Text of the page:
When I sit in front of my computer for writing a new post in my blog I never start without a steaming cup of tea; it was yesterday, while boiling the water and choosing the leaf, deciding for one of my favourite- “Pleine Lune” by Mariage Frères- that I started thinking about this french industry.

The title tells it all: how can it possibly be called the tea choosen by the JAL (japanese airlines) for its first class costumers? If you need to know more, Mariage Frères is the same tea that is served at one of the Tea Guild of UK’s top ten tea room Claridge’s.

It’s becoming so popular that it didn’t even need advertisement!

Apart form that , it’s just enough thinking that french tradition of tea really started with this industry.

It all started when in 1660, the Compagnie des Indies and Louis XIV appointed Nicolas Mariage  to go to the Persian countries, to convince the Shah of Persia to commerce with France. At the same time, his brother Pierre Mariage, was sent as a special envoy to Madagascar for a similar purpose.

But actually their descendents, Henri and Edouard Mariage, were among the firsts to have success with their activity of tea seller in France, selling it to retailers, tea rooms and hotels; it was only in 198o that their company started selling to the public too.

Now, they have three flagship store in France and four in Japan and a wide net of distribution all over the world, since it has become another point of excellence in the reknowed french culture; it’s even selled in the Opèra Garnier in Paris (where I actually bought it 🙂 )!

And, a book has been freshly published to confirm the established excellence of Mariage Frères: “The French Art of Tea”.

Personally I have to say that Mariage Frères makes one of the best tea I have ever sipped. So, from my blissful condition of tea-drinker…

… I wish you a very good brew! 😉


Twinings is so popular today that if I left the page blank, it would be pretty much the same.

Well, not really, I was just saying. 🙂

But, let’s get serious.

When you see a twinings’ tea on the shelves of  a supermarket you can’t avoid thinking about England, you’re even able to picture a traditional, old-fashioned image of it: maybe a nice lady having tea in a nice room, in her nice victorian dresses…

… or maybe it’s just me.

Anyway, Twinings was founded by Thomas Twinings almost a century before Queen Victoria went to the throne, in 1706. Anciently, it all started with a tea room situated in the Strand of London; it was only later, in 1787,  that it became a real enterprise, from production to distribution, and even one of the most famous in the reign.

Twinigs is also reknown to be the first creating the most famous varieties of tea:

  • The “Earl Gray” wasn’t really invented by Twinings, but it was the first producing it; the Earl Grey, which was Prime Minister at that time, saved a chinese Mandarin, who gratefully gifted him a tea blend and the recipe to prepare it: just the same we still drink today!
  • The “Prince of Wales” was created for Edward, His Royal Highness the Prince of Wales in 1921; unfortunatly, when he became king as Edward VIII, Twinings couldn’t sell it anymore in Englad due to the rules of the Royal Warrant, so now it can only be found outside the country!
  • The “Lady Grey”  is a delicate, fragrant variation on the more famous Earl Grey blend. It consists of black tea scented with oil of bergamot, lemon and orange. As you can easily imagine it’s named after Earl Grey’s wife, Mary Elizabeth.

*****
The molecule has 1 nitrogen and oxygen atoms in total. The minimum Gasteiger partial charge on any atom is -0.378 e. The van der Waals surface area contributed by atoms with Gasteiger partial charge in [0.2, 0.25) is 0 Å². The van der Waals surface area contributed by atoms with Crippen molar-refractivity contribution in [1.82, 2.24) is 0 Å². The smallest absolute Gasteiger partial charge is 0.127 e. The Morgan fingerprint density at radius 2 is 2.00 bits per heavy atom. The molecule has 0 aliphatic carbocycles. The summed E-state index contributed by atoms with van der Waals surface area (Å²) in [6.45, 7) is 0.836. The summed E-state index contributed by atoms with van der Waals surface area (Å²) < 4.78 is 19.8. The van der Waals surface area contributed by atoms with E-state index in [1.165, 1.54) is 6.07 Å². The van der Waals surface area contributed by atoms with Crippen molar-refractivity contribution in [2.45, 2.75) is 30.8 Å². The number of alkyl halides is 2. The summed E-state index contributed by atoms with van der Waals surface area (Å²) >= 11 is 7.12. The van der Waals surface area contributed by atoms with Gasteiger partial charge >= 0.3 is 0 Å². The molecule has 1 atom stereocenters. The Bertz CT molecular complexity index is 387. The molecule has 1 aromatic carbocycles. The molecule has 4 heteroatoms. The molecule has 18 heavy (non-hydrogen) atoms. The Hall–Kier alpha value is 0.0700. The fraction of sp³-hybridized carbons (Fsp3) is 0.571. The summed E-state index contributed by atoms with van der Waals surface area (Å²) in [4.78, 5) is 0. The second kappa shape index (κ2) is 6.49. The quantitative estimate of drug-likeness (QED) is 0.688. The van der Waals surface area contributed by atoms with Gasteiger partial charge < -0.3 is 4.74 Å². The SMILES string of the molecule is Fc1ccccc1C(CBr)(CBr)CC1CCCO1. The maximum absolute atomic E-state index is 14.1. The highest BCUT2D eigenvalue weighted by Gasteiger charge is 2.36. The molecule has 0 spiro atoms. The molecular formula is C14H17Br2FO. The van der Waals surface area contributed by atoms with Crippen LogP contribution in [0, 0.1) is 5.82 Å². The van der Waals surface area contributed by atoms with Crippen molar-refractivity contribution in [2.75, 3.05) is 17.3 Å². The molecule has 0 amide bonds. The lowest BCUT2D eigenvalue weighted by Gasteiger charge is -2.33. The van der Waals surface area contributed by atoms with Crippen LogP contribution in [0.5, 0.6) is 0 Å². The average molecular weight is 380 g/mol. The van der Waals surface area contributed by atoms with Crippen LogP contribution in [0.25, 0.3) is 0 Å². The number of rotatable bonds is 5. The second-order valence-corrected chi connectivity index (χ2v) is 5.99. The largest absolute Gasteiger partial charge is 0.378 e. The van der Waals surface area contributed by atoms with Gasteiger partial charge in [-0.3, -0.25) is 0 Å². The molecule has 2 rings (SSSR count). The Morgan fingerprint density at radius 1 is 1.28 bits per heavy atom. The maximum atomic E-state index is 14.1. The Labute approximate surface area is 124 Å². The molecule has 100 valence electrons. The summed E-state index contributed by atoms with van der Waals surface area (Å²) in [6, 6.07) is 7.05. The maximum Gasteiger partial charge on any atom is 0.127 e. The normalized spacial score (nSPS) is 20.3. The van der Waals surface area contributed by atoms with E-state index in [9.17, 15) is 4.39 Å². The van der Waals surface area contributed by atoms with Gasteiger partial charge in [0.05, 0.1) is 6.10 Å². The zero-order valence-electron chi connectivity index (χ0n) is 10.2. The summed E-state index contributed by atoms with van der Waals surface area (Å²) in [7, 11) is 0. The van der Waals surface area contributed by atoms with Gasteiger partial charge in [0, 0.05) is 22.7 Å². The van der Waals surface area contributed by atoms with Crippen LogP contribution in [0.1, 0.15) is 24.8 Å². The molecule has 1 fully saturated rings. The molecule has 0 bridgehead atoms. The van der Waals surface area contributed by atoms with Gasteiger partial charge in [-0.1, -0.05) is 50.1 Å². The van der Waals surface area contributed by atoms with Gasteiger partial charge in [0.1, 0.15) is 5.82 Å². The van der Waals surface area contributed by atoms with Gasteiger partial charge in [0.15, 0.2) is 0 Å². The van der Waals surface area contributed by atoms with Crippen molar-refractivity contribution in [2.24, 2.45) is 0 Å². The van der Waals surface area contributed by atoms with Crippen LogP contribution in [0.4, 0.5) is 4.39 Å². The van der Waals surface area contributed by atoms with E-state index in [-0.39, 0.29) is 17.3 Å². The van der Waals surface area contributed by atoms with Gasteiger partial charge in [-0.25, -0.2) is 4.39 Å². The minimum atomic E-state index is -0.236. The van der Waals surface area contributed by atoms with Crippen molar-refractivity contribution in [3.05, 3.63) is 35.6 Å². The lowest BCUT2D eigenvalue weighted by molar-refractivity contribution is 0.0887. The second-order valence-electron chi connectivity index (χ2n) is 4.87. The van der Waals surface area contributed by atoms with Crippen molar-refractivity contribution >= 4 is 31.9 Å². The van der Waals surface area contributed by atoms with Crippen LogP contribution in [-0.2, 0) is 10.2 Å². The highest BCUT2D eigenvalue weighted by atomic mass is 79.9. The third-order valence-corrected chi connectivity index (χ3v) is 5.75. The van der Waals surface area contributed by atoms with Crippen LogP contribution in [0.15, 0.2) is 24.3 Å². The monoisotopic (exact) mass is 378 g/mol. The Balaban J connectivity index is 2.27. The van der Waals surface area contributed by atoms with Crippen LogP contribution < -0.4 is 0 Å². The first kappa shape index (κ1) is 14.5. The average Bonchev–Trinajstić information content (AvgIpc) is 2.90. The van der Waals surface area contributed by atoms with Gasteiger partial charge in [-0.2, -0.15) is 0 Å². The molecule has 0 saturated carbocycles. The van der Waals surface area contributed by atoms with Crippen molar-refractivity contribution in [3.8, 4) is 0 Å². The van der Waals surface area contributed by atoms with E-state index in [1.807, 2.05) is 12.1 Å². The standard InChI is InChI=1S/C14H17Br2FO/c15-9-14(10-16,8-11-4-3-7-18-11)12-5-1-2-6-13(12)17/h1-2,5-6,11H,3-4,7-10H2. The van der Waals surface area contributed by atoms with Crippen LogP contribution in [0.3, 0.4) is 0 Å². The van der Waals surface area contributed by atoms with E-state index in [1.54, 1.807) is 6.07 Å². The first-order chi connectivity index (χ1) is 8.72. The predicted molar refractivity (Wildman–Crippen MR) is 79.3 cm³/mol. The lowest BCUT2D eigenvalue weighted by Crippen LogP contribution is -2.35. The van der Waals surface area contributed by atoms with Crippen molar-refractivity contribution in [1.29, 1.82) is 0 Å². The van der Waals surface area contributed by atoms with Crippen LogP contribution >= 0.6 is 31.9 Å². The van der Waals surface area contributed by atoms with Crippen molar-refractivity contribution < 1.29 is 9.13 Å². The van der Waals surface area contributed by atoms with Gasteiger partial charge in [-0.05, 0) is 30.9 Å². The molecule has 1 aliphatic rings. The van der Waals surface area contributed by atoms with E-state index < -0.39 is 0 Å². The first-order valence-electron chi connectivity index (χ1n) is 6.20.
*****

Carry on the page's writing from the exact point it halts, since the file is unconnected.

Today  Twinings can be proud for being an holder of a Royal Warrant and for being one of the most selled brand of tea worldwide.

Sipping a nice cup of “Lady Grey”, Roberta wishes you a good brew too! 😉

It was a boring rainy day in Milan, a couple of days ago.

To me, the only way to cheer up a little was to make some tea: I choose a black one, blended with some roses’ blossoms. It actually worked.

When my entry phone buzzed I had just the time for a few sips,  then I welcomed my chinese friend, Helen, who came for studying. Apart from being a little wet, I noticed she catched a glimpse of my tea and cordially asked her if she wanted some: she didn’t, actually, since, as she said, she wasn’t much of a fun of the western tea.

<<But why? I mean, this black tea is exactly like a chinese one; it even comes from China!>>

Maybe I shouldn’t have said that. Anyway, now I am concious of my pre-existing state of ignorance on the subject.

Drinking tea in China is kinda holy and can assume different meanings.

Tea is prepered and consumed for showing respect; in Chinese society, the younger generation always shows its respect to the older generation by offering a cup of tea. Even now, inviting and paying for their elders to go to restaurants for tea is a traditional activity on holidays.

It can be prepared for apologizing, for expressing gratitude and as a ritual in marriages, to connect the two families, respectively the one of the bride and the one of the groom.

I was completely amazed by these diversity; so, I started asking for more.

She told me about the different kinds of ways a tea can be brewed.

There’s the “Chaou brewing”, which is composed by a lid, a cup and a soucer; Chaou brewing is usually employed in tea-testings situations, such as when buying tea, where neutrality in taste and ease of access to brewing leaves for viewing and sniffing is important.

Then, there’s another kind of brewing, the so-colled “Gongfu Chadao Brewing”. It makes use of small Yixings teawares teapot to enhance the aesthetics, and more importantly to “round out” the taste of the tea being brewed. This kind of  brewing is quite formal, and is used for private enjoyment of the tea as well as for welcoming guests. This ritual is considered to be a kind of art.

Quite an enlightening afternoon!